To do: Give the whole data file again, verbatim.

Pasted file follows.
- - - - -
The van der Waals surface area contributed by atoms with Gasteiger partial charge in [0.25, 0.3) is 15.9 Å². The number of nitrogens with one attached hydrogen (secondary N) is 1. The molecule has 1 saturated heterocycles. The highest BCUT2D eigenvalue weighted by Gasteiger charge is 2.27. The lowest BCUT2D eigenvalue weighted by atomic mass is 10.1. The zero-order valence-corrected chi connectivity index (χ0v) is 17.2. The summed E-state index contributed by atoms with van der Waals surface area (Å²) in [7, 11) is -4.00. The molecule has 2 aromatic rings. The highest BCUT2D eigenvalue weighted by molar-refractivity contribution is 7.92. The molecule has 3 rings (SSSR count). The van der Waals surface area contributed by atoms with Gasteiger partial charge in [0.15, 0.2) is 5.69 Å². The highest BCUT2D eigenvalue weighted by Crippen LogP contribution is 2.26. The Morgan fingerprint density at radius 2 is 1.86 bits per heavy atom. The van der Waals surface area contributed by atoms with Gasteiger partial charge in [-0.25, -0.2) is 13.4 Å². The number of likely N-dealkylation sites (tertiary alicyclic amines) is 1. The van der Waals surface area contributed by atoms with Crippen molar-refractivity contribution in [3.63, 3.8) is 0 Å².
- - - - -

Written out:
The van der Waals surface area contributed by atoms with Gasteiger partial charge in [0.25, 0.3) is 15.9 Å². The number of nitrogens with one attached hydrogen (secondary N) is 1. The molecule has 1 saturated heterocycles. The highest BCUT2D eigenvalue weighted by Gasteiger charge is 2.27. The lowest BCUT2D eigenvalue weighted by atomic mass is 10.1. The zero-order valence-corrected chi connectivity index (χ0v) is 17.2. The summed E-state index contributed by atoms with van der Waals surface area (Å²) in [7, 11) is -4.00. The molecule has 2 aromatic rings. The highest BCUT2D eigenvalue weighted by molar-refractivity contribution is 7.92. The molecule has 3 rings (SSSR count). The van der Waals surface area contributed by atoms with Gasteiger partial charge in [0.15, 0.2) is 5.69 Å². The highest BCUT2D eigenvalue weighted by Crippen LogP contribution is 2.26. The Morgan fingerprint density at radius 2 is 1.86 bits per heavy atom. The van der Waals surface area contributed by atoms with Gasteiger partial charge in [-0.25, -0.2) is 13.4 Å². The number of likely N-dealkylation sites (tertiary alicyclic amines) is 1. The van der Waals surface area contributed by atoms with Crippen molar-refractivity contribution in [3.63, 3.8) is 0 Å².